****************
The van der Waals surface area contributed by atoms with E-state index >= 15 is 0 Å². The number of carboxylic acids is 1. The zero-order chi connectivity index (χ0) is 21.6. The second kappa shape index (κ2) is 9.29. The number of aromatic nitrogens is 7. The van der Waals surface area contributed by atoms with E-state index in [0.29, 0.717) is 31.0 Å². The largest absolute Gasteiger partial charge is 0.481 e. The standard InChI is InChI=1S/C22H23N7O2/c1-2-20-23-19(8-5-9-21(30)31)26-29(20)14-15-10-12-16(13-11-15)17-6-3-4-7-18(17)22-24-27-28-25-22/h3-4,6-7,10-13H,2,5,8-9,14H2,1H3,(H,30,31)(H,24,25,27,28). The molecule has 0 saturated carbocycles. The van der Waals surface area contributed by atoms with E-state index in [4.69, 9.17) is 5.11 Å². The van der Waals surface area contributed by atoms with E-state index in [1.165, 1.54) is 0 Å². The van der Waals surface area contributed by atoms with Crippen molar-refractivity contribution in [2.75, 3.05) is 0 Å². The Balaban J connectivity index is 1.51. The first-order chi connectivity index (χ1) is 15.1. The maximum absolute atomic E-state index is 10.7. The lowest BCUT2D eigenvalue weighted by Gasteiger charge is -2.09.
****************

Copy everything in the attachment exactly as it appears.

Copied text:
The van der Waals surface area contributed by atoms with E-state index >= 15 is 0 Å². The number of carboxylic acids is 1. The zero-order chi connectivity index (χ0) is 21.6. The second kappa shape index (κ2) is 9.29. The number of aromatic nitrogens is 7. The van der Waals surface area contributed by atoms with E-state index in [0.29, 0.717) is 31.0 Å². The largest absolute Gasteiger partial charge is 0.481 e. The standard InChI is InChI=1S/C22H23N7O2/c1-2-20-23-19(8-5-9-21(30)31)26-29(20)14-15-10-12-16(13-11-15)17-6-3-4-7-18(17)22-24-27-28-25-22/h3-4,6-7,10-13H,2,5,8-9,14H2,1H3,(H,30,31)(H,24,25,27,28). The molecule has 0 saturated carbocycles. The van der Waals surface area contributed by atoms with E-state index in [4.69, 9.17) is 5.11 Å². The van der Waals surface area contributed by atoms with E-state index in [1.165, 1.54) is 0 Å². The van der Waals surface area contributed by atoms with Crippen molar-refractivity contribution in [2.75, 3.05) is 0 Å². The Balaban J connectivity index is 1.51. The first-order chi connectivity index (χ1) is 15.1. The maximum absolute atomic E-state index is 10.7. The lowest BCUT2D eigenvalue weighted by Gasteiger charge is -2.09.